Billy ARD, Appellant v. STATE of Mississippi, Appellee.
-- January 08, 2013
Billy Ard, pro se.Office of the Attorney General by Jeffrey A. Klingfuss, attorney for appellee.
¶ 1. In 1988, Billy Ard plead guilty to armed robbery and was sentenced to serve thirty years in the custody Mississippi Department of Corrections. The Madison County Circuit Court dismissed his 2011 motion for post-conviction relief (PCR) as time-barred. Ard now appeals claiming that his guilty plea was involuntary and that he received ineffective assistance of counsel. On appeal, Ard argues that he was illegally sentenced as a habitual offender. He claims that he only signed the plea petition because the State agreed not to pursue habitual-offender status.
STANDARD OF REVIEW
¶ 2. The trial court may summarily dismiss a PCR motion “[i]f it plainly appears from the face of the motion, any annexed exhibits and the prior proceedings in the case that the movant is not entitled to any relief․” Miss.Code Ann. § 99–39–11(2) (Supp .2012). This Court will affirm the summary dismissal of a PCR motion if the movant has failed to “demonstrate a claim procedurally alive substantially showing the denial of a state or federal right․” Young v. State, 731 So.2d 1120, 1122(¶ 9) (Miss.1999) (quotation marks omitted).
¶ 3. Mississippi Code Annotated section 99–39–5(2) (Supp.2012) states that when no appeal is taken, a motion for post-conviction relief must be made within three years after the time for taking an appeal from the judgment of conviction or sentence has expired. Ard's 2011 PCR motion was filed over twenty years after his 1988 conviction. It is time-barred. However, “errors affecting fundamental constitutional rights are excepted from the procedural bars of the [Uniform Post–Conviction Collateral Relief Act].” Rowland v. State, 42 So.3d 503, 507(¶ 12) (Miss.2010). “[The] right to be free from an illegal sentence is fundamental.” Kennedy v. State, 732 So.2d 184, 186(¶ 8) (Miss.1999) (citing Sneed v. State, 722 So.2d 1255, 1257(¶ 11) (Miss.1998)).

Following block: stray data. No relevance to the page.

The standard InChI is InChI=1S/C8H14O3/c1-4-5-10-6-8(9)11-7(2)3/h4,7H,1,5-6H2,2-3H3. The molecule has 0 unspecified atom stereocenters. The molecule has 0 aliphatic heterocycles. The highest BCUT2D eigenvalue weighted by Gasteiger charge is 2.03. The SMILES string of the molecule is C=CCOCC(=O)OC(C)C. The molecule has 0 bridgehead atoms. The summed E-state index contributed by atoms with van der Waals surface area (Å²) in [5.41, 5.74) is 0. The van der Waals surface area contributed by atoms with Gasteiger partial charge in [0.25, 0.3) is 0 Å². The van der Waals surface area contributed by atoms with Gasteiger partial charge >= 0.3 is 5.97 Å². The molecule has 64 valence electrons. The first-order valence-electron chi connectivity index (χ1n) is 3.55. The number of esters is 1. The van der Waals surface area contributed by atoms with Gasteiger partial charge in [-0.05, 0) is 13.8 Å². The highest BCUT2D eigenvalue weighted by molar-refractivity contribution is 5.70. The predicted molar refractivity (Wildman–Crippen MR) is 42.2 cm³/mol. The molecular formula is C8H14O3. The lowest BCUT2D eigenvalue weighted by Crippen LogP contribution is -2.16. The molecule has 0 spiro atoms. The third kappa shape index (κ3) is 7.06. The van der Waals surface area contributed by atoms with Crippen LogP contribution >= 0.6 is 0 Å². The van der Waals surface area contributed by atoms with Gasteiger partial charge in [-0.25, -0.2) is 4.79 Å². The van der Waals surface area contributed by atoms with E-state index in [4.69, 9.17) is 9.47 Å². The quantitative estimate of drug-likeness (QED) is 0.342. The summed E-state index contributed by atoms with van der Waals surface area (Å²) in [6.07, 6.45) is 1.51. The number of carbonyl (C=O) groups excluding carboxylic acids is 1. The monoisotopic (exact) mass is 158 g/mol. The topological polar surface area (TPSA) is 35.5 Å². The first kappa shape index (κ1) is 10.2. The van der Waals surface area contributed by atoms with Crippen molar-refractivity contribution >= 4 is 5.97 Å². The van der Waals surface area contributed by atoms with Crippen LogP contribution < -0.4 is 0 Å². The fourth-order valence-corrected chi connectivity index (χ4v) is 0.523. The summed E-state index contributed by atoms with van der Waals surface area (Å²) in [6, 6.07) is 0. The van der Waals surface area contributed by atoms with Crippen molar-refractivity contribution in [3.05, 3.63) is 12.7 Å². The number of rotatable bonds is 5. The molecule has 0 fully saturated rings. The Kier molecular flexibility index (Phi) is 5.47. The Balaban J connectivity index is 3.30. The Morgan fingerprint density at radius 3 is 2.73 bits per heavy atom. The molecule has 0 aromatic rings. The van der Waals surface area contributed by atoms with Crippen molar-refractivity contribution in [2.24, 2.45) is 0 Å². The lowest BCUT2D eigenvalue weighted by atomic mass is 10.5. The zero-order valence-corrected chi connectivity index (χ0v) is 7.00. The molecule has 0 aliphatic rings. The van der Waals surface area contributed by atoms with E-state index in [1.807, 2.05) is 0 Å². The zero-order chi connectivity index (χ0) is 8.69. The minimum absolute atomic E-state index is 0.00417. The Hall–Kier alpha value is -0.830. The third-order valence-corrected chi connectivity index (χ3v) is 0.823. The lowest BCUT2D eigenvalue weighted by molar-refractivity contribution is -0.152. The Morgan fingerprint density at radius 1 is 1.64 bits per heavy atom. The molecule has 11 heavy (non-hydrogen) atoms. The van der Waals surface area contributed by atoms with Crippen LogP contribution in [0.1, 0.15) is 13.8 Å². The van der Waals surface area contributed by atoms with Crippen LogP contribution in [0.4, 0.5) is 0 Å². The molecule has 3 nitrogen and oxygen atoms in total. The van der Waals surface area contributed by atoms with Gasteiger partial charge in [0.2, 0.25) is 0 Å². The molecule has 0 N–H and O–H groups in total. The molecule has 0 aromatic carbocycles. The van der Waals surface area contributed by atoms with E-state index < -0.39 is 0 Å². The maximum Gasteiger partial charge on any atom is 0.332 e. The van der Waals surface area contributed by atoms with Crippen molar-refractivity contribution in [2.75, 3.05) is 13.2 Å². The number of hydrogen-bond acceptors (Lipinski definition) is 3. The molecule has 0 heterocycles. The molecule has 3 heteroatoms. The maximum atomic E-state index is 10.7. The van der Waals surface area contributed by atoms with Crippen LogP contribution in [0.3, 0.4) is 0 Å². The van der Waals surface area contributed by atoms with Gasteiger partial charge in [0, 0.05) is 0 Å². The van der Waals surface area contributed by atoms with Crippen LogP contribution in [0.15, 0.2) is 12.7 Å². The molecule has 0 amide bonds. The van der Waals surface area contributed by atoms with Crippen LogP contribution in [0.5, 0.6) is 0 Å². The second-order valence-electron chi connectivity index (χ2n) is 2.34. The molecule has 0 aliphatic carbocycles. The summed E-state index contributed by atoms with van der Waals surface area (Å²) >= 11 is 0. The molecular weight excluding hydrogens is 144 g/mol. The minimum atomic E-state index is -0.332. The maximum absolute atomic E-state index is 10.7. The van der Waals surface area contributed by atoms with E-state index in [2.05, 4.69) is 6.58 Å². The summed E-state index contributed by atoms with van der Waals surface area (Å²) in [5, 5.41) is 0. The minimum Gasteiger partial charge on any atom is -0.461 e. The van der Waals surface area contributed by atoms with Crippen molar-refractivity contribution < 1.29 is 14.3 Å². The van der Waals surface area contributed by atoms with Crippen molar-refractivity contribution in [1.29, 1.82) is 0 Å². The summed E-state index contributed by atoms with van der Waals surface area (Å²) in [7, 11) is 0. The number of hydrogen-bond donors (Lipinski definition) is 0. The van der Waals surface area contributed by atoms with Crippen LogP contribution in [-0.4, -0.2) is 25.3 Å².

¶ 4. Ard contends that his guilty plea was not voluntarily entered because he was sentenced as a habitual offender after the State promised not to pursue habitual-offender status. He also asserts that this mistake evidences ineffective assistance of counsel.
¶ 5. In Brown v. State, 923 So.2d 258, 259(¶ 4) (Miss.Ct . App.2006) (citing House v. State, 754 So.2d 1147, 1150(¶ 4) (Miss.1999)), the defendant argued that her motion for post-conviction relief should be excepted from the three-year time-bar because she was serving an illegal sentence. She based this argument on an assertion that her guilty plea was involuntary. Id. at 260(¶ 4). In denying Brown's argument, we held:
[P]ast precedent regarding the fundamental right to be free from an illegal sentence does not provide a “back door” method for raising an untimely post-conviction relief claim based on a claim of involuntariness of a guilty plea. An illegal sentence in this context is one which exceeds the statutory maximum.
Id. Ard cannot overcome the time-bar by asserting that his sentence is illegal because of an involuntary guilty plea. He plead guilty to being a habitual offender; therefore, his sentence as a habitual offender is not illegal. Ard has failed to demonstrate a claim procedurally alive substantially showing the denial of a state or federal right. We affirm the circuit court's dismissal of Ard's motion for post-conviction relief as time-barred.
¶ 6. THE JUDGMENT OF THE CIRCUIT COURT OF MADISON COUNTY DISMISSING THE MOTION FOR POST–CONVICTION RELIEF IS AFFIRMED. ALL COSTS OF THIS APPEAL ARE ASSESSED TO MADISON COUNTY.
FAIR, J., for the Court:
LEE, C.J., GRIFFIS, P.J, BARNES, ISHEE, ROBERTS, CARLTON AND MAXWELL, JJ., CONCUR. IRVING, P.J., CONCURS IN PART AND IN THE RESULT. JAMES, J., NOT PARTICIPATING.